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Rome, Italy

With of heaps of freshly made pasta, unforgettable historical attractions, awe-inspiring architecture, world-class gelato and breathtaking artistic masterpieces, we don't blame you for wanting to roam to Rome. Discover all that there is to explore in Rome, Italy.

Rome Hotels

Rome Hotels - Plan a trip to Rome, Italy

Rome, Italy Travel Information

Rome is a city of unforgettable historic, religious and architectural significance. View the broken marble columns and ruins of temples of the Roman Forum, St. Peter's dome at sunset, spectacular artistic masterpieces, or make a wish for a future return at Trevi Fountain. At days end, pause with a scoop of world class gelato and enjoy the charm of a Roman evening.

The Colosseum

Bramante's Staircase

Sistine Chapel Ceiling

Roman Forum & Palatine Hill

Rome, Italy Attractions:

The Colosseum - No visit to Rome is complete without having seen the magnificent Colosseum. Now a mere shell, the Colosseum was designed for horse racing, animal fighting, and gladiatorial battles. Its name is believed to come from Nero's statue of Colossus that stood close by. Years after the Colosseum ceased to be an arena; it was struck by an earthquake and later used as a quarry. The Colosseum and Constantine's Arch are lit at night offering a truly spectacular view. After visiting the Colosseum, head over to the Domus Aurea (Golden House of Nero). It faces the Colosseum offering more amazing views.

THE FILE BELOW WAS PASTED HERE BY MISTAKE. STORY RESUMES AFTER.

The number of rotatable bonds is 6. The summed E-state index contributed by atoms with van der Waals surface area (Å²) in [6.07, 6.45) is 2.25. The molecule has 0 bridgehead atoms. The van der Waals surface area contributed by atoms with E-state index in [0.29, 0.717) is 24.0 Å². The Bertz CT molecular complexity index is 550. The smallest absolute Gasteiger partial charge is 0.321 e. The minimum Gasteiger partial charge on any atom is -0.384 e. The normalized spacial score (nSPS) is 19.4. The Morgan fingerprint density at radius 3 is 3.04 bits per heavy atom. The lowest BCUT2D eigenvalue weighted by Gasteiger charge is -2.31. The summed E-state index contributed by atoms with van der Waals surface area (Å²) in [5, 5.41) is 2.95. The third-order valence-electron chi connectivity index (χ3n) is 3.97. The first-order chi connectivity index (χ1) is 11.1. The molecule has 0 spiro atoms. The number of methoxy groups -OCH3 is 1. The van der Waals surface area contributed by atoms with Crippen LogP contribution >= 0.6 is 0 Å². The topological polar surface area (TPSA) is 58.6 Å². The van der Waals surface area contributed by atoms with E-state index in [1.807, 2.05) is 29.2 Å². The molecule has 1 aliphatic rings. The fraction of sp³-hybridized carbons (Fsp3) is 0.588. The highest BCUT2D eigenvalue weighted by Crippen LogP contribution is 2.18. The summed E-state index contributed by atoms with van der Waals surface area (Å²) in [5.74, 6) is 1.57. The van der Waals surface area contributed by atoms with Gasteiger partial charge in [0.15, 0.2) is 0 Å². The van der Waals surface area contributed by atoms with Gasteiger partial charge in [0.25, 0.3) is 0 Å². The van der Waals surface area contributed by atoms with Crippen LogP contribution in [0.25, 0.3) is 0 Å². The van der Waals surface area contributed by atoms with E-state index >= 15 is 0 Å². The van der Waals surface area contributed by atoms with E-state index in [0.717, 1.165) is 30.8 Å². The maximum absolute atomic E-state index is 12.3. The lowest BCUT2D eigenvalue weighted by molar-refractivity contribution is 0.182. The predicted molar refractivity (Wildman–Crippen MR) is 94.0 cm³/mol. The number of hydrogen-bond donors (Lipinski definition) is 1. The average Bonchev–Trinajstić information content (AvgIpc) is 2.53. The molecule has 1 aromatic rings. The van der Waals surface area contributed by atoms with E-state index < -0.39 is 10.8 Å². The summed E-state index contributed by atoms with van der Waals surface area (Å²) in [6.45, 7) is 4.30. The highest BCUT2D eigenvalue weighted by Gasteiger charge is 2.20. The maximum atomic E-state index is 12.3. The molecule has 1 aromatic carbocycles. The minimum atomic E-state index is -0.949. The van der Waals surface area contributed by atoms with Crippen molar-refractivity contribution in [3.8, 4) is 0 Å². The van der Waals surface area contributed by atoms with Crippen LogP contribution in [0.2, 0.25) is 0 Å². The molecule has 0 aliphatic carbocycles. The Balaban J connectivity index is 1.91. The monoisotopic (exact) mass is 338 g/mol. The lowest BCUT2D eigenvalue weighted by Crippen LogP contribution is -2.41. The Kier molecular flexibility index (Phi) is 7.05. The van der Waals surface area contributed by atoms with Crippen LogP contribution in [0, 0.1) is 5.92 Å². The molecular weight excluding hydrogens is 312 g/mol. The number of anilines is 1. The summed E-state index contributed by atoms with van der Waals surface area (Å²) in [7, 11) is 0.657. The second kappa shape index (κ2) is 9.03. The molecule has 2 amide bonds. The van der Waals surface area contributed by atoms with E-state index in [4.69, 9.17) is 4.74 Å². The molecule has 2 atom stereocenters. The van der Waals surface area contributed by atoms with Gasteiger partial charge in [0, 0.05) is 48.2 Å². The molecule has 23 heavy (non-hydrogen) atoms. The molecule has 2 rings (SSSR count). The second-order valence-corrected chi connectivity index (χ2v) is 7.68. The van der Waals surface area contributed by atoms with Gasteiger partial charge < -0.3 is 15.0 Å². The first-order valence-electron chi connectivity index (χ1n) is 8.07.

The Arch of Constantine - As a spectacular photogenic memorial next to the Colosseum, the Arch of Constantine is particularly interesting because it is like a jigsaw made up of other monuments. The Arch was built in the beginning of the fourth century in honor of Constantine, following the victory over Maxentius. The Arch of Constantine is considered one of the last great monuments to be constructed by the Romans. It stands beside the Colosseum.

The Roman Forum - The Roman Forum was designed to be the center of social, political and economic life in the city. The Roman Forum was built between the Palatine and Capitoline hills, and it flourished as the center of Roman life in the days of the Republic before it eventually lost its prestige to the Imperial Forums.

There are only ruins, fragments, an arch or two, and boulders, but with a little imagination you can feel the history surround you. The best view of the Roman Forum at night is from Campidoglio, or Capitoline Hill.

Palatine Hill - Located next to the Roman Forum, Palatine Hill houses the ruins of several large villas that once belonged to wealthy Roman families. You can buy a combined ticket for the Palatine Hill and the Colosseum here to avoid long lines at the Colosseum.

Trevi Fountain - The Trevi Fountain is the most famous and beautiful fountain in all of Rome. Pope Clement XII commissioned Nicola Salvi to build a large fountain at the Trevi Square in 1732. Nicola Salvi based his masterpiece on the previous design by Bernini which had been halted a century earlier with the death of Pope Urban VIII. Construction of the fountain was finally completed in 1762 by Giuseppe Pannini.

According to legend, tossing a coin over your shoulder with your back toward the fountain will one day ensure a return to Rome.